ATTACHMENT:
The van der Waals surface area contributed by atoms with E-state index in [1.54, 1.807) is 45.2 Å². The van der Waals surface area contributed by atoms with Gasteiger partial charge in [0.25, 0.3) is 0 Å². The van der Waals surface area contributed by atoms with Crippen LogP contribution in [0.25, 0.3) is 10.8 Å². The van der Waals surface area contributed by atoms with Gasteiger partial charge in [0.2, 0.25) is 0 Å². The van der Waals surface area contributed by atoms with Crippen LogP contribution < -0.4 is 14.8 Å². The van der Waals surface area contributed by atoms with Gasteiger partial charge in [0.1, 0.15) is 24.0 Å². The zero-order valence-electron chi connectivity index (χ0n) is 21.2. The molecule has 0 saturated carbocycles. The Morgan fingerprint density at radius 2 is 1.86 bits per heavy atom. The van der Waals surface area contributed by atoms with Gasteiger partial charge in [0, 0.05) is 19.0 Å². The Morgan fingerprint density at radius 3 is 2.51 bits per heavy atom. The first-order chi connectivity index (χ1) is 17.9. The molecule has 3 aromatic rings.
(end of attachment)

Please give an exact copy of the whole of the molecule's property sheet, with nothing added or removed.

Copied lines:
The van der Waals surface area contributed by atoms with E-state index in [1.54, 1.807) is 45.2 Å². The van der Waals surface area contributed by atoms with Gasteiger partial charge in [0.25, 0.3) is 0 Å². The van der Waals surface area contributed by atoms with Crippen LogP contribution in [0.25, 0.3) is 10.8 Å². The van der Waals surface area contributed by atoms with Gasteiger partial charge in [0.2, 0.25) is 0 Å². The van der Waals surface area contributed by atoms with Crippen LogP contribution < -0.4 is 14.8 Å². The van der Waals surface area contributed by atoms with Gasteiger partial charge in [0.1, 0.15) is 24.0 Å². The zero-order valence-electron chi connectivity index (χ0n) is 21.2. The molecule has 0 saturated carbocycles. The Morgan fingerprint density at radius 2 is 1.86 bits per heavy atom. The van der Waals surface area contributed by atoms with Gasteiger partial charge in [0, 0.05) is 19.0 Å². The Morgan fingerprint density at radius 3 is 2.51 bits per heavy atom. The first-order chi connectivity index (χ1) is 17.9. The molecule has 3 aromatic rings.